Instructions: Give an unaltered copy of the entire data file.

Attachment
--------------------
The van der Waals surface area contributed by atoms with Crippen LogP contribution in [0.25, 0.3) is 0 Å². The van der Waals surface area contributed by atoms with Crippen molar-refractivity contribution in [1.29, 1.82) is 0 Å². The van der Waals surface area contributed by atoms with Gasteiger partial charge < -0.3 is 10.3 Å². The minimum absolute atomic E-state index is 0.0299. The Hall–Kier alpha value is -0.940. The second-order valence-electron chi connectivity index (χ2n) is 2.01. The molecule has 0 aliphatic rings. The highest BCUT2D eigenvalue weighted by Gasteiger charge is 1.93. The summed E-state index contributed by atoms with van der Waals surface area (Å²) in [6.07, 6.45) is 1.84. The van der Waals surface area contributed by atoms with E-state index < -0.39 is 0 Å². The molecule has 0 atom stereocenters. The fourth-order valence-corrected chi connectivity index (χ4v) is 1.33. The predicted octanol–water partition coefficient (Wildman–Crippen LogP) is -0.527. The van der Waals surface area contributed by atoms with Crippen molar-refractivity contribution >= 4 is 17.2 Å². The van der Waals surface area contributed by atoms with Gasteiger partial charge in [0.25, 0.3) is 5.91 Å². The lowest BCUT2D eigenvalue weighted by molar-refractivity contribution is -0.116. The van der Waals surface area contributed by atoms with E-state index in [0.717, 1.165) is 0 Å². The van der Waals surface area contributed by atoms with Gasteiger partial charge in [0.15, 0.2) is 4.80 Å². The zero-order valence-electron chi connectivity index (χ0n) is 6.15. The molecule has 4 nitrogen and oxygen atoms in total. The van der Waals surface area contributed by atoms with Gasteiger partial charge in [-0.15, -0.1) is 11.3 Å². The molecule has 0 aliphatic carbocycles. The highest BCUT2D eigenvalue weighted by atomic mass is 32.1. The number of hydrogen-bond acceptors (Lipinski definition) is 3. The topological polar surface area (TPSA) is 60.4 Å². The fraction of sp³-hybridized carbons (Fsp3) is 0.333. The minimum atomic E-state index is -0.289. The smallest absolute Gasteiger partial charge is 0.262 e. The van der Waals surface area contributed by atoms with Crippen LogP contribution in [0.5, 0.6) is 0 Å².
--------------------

The van der Waals surface area contributed by atoms with Crippen LogP contribution in [0.25, 0.3) is 0 Å². The van der Waals surface area contributed by atoms with Crippen molar-refractivity contribution in [1.29, 1.82) is 0 Å². The van der Waals surface area contributed by atoms with Gasteiger partial charge < -0.3 is 10.3 Å². The minimum absolute atomic E-state index is 0.0299. The Hall–Kier alpha value is -0.940. The second-order valence-electron chi connectivity index (χ2n) is 2.01. The molecule has 0 aliphatic rings. The highest BCUT2D eigenvalue weighted by Gasteiger charge is 1.93. The summed E-state index contributed by atoms with van der Waals surface area (Å²) in [6.07, 6.45) is 1.84. The van der Waals surface area contributed by atoms with E-state index < -0.39 is 0 Å². The molecule has 0 atom stereocenters. The fourth-order valence-corrected chi connectivity index (χ4v) is 1.33. The predicted octanol–water partition coefficient (Wildman–Crippen LogP) is -0.527. The van der Waals surface area contributed by atoms with Crippen molar-refractivity contribution >= 4 is 17.2 Å². The van der Waals surface area contributed by atoms with Gasteiger partial charge in [0.25, 0.3) is 5.91 Å². The lowest BCUT2D eigenvalue weighted by molar-refractivity contribution is -0.116. The van der Waals surface area contributed by atoms with E-state index in [0.717, 1.165) is 0 Å². The van der Waals surface area contributed by atoms with Gasteiger partial charge in [0.15, 0.2) is 4.80 Å². The zero-order valence-electron chi connectivity index (χ0n) is 6.15. The molecule has 4 nitrogen and oxygen atoms in total. The van der Waals surface area contributed by atoms with Gasteiger partial charge in [-0.15, -0.1) is 11.3 Å². The molecule has 0 aliphatic carbocycles. The highest BCUT2D eigenvalue weighted by atomic mass is 32.1. The number of hydrogen-bond acceptors (Lipinski definition) is 3. The topological polar surface area (TPSA) is 60.4 Å². The fraction of sp³-hybridized carbons (Fsp3) is 0.333. The minimum atomic E-state index is -0.289. The smallest absolute Gasteiger partial charge is 0.262 e. The van der Waals surface area contributed by atoms with Crippen LogP contribution in [0.5, 0.6) is 0 Å².